I wipe the dust from my eyes for what feels like the hundredth time, resist the urge to scratch the nagging bites around my ankles, and lean in closer to hear what Gladys Quispe has to say, as the squeaking pigs and clucking chickens compete with the feisty Bolivian woman. We have found the only shade in her patio underneath a banana grove on this unusually hot morning. We’ve been out since 5:30 a.m., as many people leave to work in the fields by 8 a.m.. Gladys doesn’t know it, but she’s famous. Word that a woman had organized other women in her barrio into a woman-run business had reached me and I was eager to meet the ‘compost’ lady.
Gladys Quispe, the ‘compost’ lady
In San Pedro, Bolivia, a town of mostly migrants from other parts of Bolivia, we are here to listen, learn, and improve our sanitation programming. The town is cut off from the rest of world for anywhere from 2-4 months out of the year when the nearby River Pirai swells its banks and covers everything. Nearly all the houses are made from wood or chuchillo, a local plant that reminds me of super-sized sugarcane. Men spend all day-or week-in their fields tending to rice, soy, and sugarcane.
Few own their land, and many have lost the last two years of rice to erratic weather. Women, and more often than not, their daughters, stay at home doing all that needs to be done to get by in places where wood needs chopping before you can cook, water needs to be stored to wash clothes, and the never-ending fight against dust requires constant efforts. Mother Nature was particularly nasty this year, bringing flood levels not seen in years and hemorrhagic dengue in addition to “regular” dengue. The water level marks on the homes tell stories of past floods and the hardships that go along living in several feet of water each year.
Taking stock of Gladys’s home, I remember our basement flooding when I was a child. We would come back from visits to my grandparents and the entire basement would be underwater; my parents would be up all night trying to salvage what used to occupy the first few feet of the basement. We had a toilet in the basement, and surely it must have flooded when the entire basement was. A similar thing happens in San Pedro, but it happens every year and is not solved with a sump pump and two crabby parents. Most homes consist of three separate structures; one room where the family sleeps-anywhere from 4-12 people; a separate kitchen where women and girls spend most of the day preparing and cooking food over wooden fires. Finally, usually in the corner of the lot-as far away as possible, but still on the family’s property-is a three-sided, un-roofed, waist-high simple pit latrine. I can see the indents from the latrines of past years; those whose contents were spread throughout the neighborhood with the yearly rains.
Comfort and money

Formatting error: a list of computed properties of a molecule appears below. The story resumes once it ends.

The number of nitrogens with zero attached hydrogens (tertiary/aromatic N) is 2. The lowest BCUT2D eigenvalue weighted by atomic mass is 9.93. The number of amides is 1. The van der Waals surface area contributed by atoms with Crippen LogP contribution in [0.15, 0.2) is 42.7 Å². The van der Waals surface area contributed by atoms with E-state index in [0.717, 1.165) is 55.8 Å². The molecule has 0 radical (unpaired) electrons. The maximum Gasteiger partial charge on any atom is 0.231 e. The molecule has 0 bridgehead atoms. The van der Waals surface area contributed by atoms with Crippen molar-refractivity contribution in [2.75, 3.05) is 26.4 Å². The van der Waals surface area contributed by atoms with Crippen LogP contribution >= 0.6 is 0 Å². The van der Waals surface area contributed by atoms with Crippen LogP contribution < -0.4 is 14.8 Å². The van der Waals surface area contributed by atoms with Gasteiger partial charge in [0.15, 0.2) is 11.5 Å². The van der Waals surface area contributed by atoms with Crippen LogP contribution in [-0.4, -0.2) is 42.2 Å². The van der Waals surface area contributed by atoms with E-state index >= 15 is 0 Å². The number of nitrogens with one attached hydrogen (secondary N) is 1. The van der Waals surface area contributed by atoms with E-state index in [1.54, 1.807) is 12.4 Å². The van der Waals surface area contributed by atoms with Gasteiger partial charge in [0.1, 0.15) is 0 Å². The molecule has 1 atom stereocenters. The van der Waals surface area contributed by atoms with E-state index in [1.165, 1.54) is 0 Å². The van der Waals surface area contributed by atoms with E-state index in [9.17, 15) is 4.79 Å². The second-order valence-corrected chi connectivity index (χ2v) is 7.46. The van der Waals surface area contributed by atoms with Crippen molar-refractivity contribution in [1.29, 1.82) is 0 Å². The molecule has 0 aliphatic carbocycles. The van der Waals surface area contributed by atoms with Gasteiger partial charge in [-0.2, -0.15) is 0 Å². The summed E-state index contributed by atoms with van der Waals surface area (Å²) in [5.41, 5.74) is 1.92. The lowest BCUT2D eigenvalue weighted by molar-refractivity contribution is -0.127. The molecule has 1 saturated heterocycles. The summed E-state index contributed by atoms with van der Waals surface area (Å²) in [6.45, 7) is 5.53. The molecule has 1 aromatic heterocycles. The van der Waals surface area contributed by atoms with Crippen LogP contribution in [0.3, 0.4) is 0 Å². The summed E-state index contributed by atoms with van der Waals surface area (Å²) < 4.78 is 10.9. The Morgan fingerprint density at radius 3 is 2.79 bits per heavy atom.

We can’t stop the rains, but we can stop them from spreading shit into people’s cooking areas, bedrooms, and neighbors’ homes. For several years, we have been supporting an ecological sanitation programme in the region, in which elevated, alternating-twin pit toilets have been constructed with local government, community, and Water For People support. It was time to have a look and see what was working and what was not. Gladys is one of the women “thinking out of the bowl” in her community, and seeing how ecological sanitation can make her life more comfortable, beyond having a safe, private, place to go to the bathroom, but also putting some much-needed income in her pocket.
Gladys breaks out into a hearty laugh as we come up with creative strategies on how to get some of the difficult men in the neighborhood on the pot, so to say, as we walk over to her field trial site. Since emptying her toilet last year for the first time, Gladys has been experimenting with plants and fertilizers. She thinks she has found the magic mix, after trying several different types of fertilizers on a variety of ornamental plants and citrus fruits.
Gladys’nursery using manure from her toilet with plants in used yoghurt bags.
She doesn’t think small, though, this 34 year old mother of three. Recently, her women’s group won a 30,000 Boliviano ($4200) prize for productive sanitation. They have been collecting neighbors’ compost and starting a small business selling plants. Her customers say that her plants are larger than others of the same age and in the past few months since the business began, she has pulled in several hundred bolivianos. We talk about profits and she says this is the first year she is starting to see some of her investments come back and surely this cold hard cash prize will help take this to the next level.
As we saunter under umbrellas from house to house, we stop at a large piece of land that she is renting for the construction of a much larger production area. Gulping down chicha de maiz, she points out the work that they have already done and the excitement in her voice for her future plans is contagious. “Ese baño es una maravilla,” she says as she gives it a gentle pat, “no solamente no huele, es más sano, y me da unos bolivianitos.” (This bathroom is a wonder; not only does it not smell bad, it’s healthier and gives me a little bit of income).
Glady’s story is a bright one in a sea of failed sanitation projects not only in San Pedro, but the world over. One of the lessons learned after the 1980s Interntaional Water and Sanitation Decade, was that sanitation programming must be determined by customer demand, not a well-meaning engineering solution. Gladys is easily an “earliy adopter” as marketers would call her and her successful toilet-fertilizer-plant business could be just the local catalyst needed to convince others not only to use their bathroom effectively, but to follow suit and reap some of the “unconventional” benefits, too.
Story submitted for the Source story contest 2010, by Kate Fogelberg (KFogelberg@waterforpeople.org), Regional Manager, South America, Water For People